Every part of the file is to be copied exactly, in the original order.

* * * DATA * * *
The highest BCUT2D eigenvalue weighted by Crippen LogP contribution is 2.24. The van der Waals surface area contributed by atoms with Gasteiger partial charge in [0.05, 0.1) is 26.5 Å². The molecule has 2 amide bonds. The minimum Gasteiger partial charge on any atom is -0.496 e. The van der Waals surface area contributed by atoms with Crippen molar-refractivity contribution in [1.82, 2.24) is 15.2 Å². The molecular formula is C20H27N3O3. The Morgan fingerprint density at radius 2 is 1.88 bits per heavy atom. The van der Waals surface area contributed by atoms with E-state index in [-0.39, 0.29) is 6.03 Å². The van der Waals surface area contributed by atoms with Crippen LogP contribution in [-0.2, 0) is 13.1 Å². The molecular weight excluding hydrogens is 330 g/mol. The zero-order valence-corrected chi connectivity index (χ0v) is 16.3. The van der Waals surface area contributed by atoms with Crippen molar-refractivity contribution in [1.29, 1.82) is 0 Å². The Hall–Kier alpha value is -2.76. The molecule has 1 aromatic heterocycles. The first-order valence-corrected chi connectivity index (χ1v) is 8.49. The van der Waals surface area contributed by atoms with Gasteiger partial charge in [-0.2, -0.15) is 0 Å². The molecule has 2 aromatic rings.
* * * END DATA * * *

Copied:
The highest BCUT2D eigenvalue weighted by Crippen LogP contribution is 2.24. The van der Waals surface area contributed by atoms with Gasteiger partial charge in [0.05, 0.1) is 26.5 Å². The molecule has 2 amide bonds. The minimum Gasteiger partial charge on any atom is -0.496 e. The van der Waals surface area contributed by atoms with Crippen molar-refractivity contribution in [1.82, 2.24) is 15.2 Å². The molecular formula is C20H27N3O3. The Morgan fingerprint density at radius 2 is 1.88 bits per heavy atom. The van der Waals surface area contributed by atoms with E-state index in [-0.39, 0.29) is 6.03 Å². The van der Waals surface area contributed by atoms with Crippen LogP contribution in [-0.2, 0) is 13.1 Å². The molecular weight excluding hydrogens is 330 g/mol. The zero-order valence-corrected chi connectivity index (χ0v) is 16.3. The van der Waals surface area contributed by atoms with Crippen molar-refractivity contribution in [1.29, 1.82) is 0 Å². The Hall–Kier alpha value is -2.76. The molecule has 1 aromatic heterocycles. The first-order valence-corrected chi connectivity index (χ1v) is 8.49. The van der Waals surface area contributed by atoms with Gasteiger partial charge in [-0.2, -0.15) is 0 Å². The molecule has 2 aromatic rings.